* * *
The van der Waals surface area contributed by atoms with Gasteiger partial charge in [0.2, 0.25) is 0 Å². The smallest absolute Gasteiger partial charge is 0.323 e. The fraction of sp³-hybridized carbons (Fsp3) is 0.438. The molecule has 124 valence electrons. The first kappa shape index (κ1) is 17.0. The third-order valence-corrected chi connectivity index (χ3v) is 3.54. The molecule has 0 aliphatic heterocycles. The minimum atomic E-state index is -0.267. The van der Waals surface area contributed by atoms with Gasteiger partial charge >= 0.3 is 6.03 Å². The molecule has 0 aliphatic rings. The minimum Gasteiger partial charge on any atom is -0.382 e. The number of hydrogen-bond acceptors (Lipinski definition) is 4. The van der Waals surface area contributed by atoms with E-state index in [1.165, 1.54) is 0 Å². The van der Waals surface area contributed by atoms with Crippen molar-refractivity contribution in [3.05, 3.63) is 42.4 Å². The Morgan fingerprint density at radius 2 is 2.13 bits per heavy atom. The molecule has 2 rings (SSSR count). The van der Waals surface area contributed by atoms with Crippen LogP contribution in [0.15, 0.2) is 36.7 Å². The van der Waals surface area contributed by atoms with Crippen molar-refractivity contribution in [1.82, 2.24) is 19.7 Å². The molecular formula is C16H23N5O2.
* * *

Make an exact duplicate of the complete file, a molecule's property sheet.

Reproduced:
The van der Waals surface area contributed by atoms with Gasteiger partial charge in [0.2, 0.25) is 0 Å². The smallest absolute Gasteiger partial charge is 0.323 e. The fraction of sp³-hybridized carbons (Fsp3) is 0.438. The molecule has 124 valence electrons. The first kappa shape index (κ1) is 17.0. The third-order valence-corrected chi connectivity index (χ3v) is 3.54. The molecule has 0 aliphatic heterocycles. The minimum atomic E-state index is -0.267. The van der Waals surface area contributed by atoms with Gasteiger partial charge >= 0.3 is 6.03 Å². The molecule has 0 aliphatic rings. The minimum Gasteiger partial charge on any atom is -0.382 e. The number of hydrogen-bond acceptors (Lipinski definition) is 4. The van der Waals surface area contributed by atoms with E-state index in [1.165, 1.54) is 0 Å². The van der Waals surface area contributed by atoms with Crippen molar-refractivity contribution in [3.05, 3.63) is 42.4 Å². The Morgan fingerprint density at radius 2 is 2.13 bits per heavy atom. The molecule has 2 rings (SSSR count). The van der Waals surface area contributed by atoms with Crippen LogP contribution in [0.15, 0.2) is 36.7 Å². The van der Waals surface area contributed by atoms with Crippen molar-refractivity contribution in [1.82, 2.24) is 19.7 Å². The molecular formula is C16H23N5O2.